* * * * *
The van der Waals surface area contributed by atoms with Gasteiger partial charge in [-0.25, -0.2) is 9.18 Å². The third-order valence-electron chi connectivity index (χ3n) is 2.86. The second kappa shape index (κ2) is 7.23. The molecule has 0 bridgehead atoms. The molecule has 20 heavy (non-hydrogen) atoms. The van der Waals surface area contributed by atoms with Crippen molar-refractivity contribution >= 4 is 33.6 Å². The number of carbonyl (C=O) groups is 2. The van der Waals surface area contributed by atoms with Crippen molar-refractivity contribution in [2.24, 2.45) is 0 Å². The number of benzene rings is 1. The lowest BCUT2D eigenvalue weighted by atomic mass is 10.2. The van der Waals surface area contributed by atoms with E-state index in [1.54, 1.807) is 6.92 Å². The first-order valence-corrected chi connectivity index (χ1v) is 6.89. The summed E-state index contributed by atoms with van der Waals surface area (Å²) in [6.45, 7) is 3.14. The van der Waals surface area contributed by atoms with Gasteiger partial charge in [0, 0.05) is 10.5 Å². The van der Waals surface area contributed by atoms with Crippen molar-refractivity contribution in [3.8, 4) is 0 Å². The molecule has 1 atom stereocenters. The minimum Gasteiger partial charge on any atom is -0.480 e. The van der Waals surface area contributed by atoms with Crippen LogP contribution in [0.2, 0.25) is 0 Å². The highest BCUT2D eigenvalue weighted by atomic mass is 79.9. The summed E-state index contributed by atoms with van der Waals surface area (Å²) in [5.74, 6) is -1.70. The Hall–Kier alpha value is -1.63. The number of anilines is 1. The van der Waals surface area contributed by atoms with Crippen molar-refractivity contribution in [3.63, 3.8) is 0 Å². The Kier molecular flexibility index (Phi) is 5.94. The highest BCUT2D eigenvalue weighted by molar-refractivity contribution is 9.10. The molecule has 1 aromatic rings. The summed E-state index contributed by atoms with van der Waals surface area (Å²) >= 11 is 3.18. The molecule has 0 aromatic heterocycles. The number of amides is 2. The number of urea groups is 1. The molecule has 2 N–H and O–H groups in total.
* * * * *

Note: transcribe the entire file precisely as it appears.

The van der Waals surface area contributed by atoms with Gasteiger partial charge in [-0.25, -0.2) is 9.18 Å². The third-order valence-electron chi connectivity index (χ3n) is 2.86. The second kappa shape index (κ2) is 7.23. The molecule has 0 bridgehead atoms. The molecule has 20 heavy (non-hydrogen) atoms. The van der Waals surface area contributed by atoms with Crippen molar-refractivity contribution >= 4 is 33.6 Å². The number of carbonyl (C=O) groups is 2. The van der Waals surface area contributed by atoms with Crippen molar-refractivity contribution in [2.24, 2.45) is 0 Å². The number of benzene rings is 1. The lowest BCUT2D eigenvalue weighted by atomic mass is 10.2. The van der Waals surface area contributed by atoms with E-state index in [1.54, 1.807) is 6.92 Å². The first-order valence-corrected chi connectivity index (χ1v) is 6.89. The summed E-state index contributed by atoms with van der Waals surface area (Å²) in [6.45, 7) is 3.14. The van der Waals surface area contributed by atoms with Gasteiger partial charge in [0, 0.05) is 10.5 Å². The van der Waals surface area contributed by atoms with Crippen molar-refractivity contribution in [3.8, 4) is 0 Å². The molecule has 1 atom stereocenters. The minimum Gasteiger partial charge on any atom is -0.480 e. The van der Waals surface area contributed by atoms with Crippen LogP contribution in [0.2, 0.25) is 0 Å². The highest BCUT2D eigenvalue weighted by atomic mass is 79.9. The summed E-state index contributed by atoms with van der Waals surface area (Å²) in [5.74, 6) is -1.70. The Hall–Kier alpha value is -1.63. The number of anilines is 1. The van der Waals surface area contributed by atoms with Crippen molar-refractivity contribution in [3.63, 3.8) is 0 Å². The Kier molecular flexibility index (Phi) is 5.94. The highest BCUT2D eigenvalue weighted by molar-refractivity contribution is 9.10. The molecule has 1 aromatic rings. The summed E-state index contributed by atoms with van der Waals surface area (Å²) >= 11 is 3.18. The molecule has 0 aromatic heterocycles. The number of amides is 2. The number of urea groups is 1. The molecule has 2 N–H and O–H groups in total.